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July 28, 2014 | NPR · Argentina says it cannot pay certain debts and will fall into default by July 31 if it can't come to an agreement with creditors. This would be Argentina's second default in 13 years.
 
July 28, 2014 | NPR · Even though Spain's economy is out of recession, youth unemployment has hit 57.7 percent. Economists say it could be years before jobs return. By then, many will have missed a decade or more of work.
 
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July 28, 2014 | NPR · To withstand their 9,300-mile migration, red knots feast on eggs from horseshoe crabs each spring in Delaware Bay. Scientists worry many crabs are starting to lay eggs before the birds can get there.
 

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July 28, 2014 | NPR · A new salvo has been fired in the fight over teacher tenure. A group led by former TV anchor Campbell Brown filed a complaint in New York state court, arguing that tenure laws are preventing the state from providing every child with the "sound, basic education" its constitution guarantees.
 
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July 28, 2014 | NPR · Why are so many low-income and minority kids getting second-class educations in the U.S.? That question is at the center of the heated debate about tenure protections and who gets them.
 
July 28, 2014 | NPR · Only one movie in July, Transformers: Age of Extinction, has broken the 100 million mark during its opening weekend. Box office receipts all summer have proven anemic. Paul Dergarabedian, a senior media analyst with RENTRAK, talks to Audie Cornish about the box office slump.
 

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July 26, 2014 | NPR · Hezbollah has been a longtime ally of Hamas, but during this most recent conflict between Israel and Gaza they've taken a sideline role. NPR's Scott Simon talks to the BBC's Kim Ghattas in Beirut.
 

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July 27, 2014 | NPR · Fighting in Ukraine near the crash site of Malaysia Airlines Flight MH17 has international investigators staying away. NPR's Arun Rath talks with OSCE's Michael Bociurkiw about the investigation.
 

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Belief and doubt

Jul 17, 2011 — NPR coverage of This I Believe: The Personal Philosophies of Remarkable Men and Women by Jay Allison, Dan Gediman, John Gregory, Viki Merrick, and Nubar Alexanian. News, author interviews, critics' picks and more.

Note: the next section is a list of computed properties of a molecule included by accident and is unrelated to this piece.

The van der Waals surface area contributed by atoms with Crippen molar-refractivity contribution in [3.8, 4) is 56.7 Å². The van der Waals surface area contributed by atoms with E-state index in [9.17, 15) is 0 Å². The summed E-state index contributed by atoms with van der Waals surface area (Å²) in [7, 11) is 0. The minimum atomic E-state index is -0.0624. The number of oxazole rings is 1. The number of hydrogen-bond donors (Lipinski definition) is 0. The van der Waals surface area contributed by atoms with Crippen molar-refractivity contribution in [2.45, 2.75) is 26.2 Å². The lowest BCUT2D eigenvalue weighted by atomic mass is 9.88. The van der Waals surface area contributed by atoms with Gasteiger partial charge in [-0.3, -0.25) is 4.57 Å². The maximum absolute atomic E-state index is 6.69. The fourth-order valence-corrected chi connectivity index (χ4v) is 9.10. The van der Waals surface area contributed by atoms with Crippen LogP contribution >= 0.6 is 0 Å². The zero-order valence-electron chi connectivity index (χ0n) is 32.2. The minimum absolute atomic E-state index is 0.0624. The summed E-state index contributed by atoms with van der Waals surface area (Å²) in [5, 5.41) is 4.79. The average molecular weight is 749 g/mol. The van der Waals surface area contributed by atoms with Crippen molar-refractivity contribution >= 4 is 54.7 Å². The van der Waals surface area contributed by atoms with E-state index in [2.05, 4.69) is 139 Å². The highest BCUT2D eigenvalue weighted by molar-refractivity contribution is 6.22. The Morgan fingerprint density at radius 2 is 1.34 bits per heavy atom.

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Jul 17, 2011 — NPR coverage of This I Believe II: More Personal Philosophies of Remarkable Men and Women by Jay Allison, Dan Gediman, John Gregory, and Viki Merrick. News, author interviews, critics' picks and more.
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Jul 14, 2011 — NPR coverage of Big Machine by Victor Lavalle. News, author interviews, critics' picks and more.
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Jun 8, 2011 — If you're in search of a genre-bending, perspective-shattering read, look no farther than Victor LaValle's crime thriller Big Machine. Author Dolen Perkins-Valdez says the kaleidoscopic novel deftly weaves crime with dynamics of race, class and religion in an explosion of utter originality.
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Jun 7, 2011 — From religion to pornography and die-hard optimists to remorseless sociopaths, reading about neuroscience can be a lot more fun than dodging volleyballs on a beach. Here are five brainy picks that are sure to make for some sizzling summer reads.
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May 29, 2010 — Susan Stamberg gathers recommendations from booksellers Rona Brinlee, Lucia Silva and Daniel Goldin. Their selections for summertime reading include books about small-town America, a polygamist father in over his head, and a postmistress in New England during World War II.
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May 27, 2010
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Nov 7, 2009 — At the Ocean Charter School near Marina del Rey, Calif., 40 percent of the 2008 kindergarten class received vaccination exemptions. Author Michael Specter says the parents in this upscale enclave are prime examples of what he calls "denialism."
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Feb 15, 2007 — A new study in the journal Child Development shows that if you teach students that their intelligence isn't fixed — that it can grow and increase — they do better in school.
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Mar 9, 2006 — Our beliefs often come from established theories, but what about beliefs based on theories in progress? A new book asks literary and scientific thinkers about what they believe but cannot prove.
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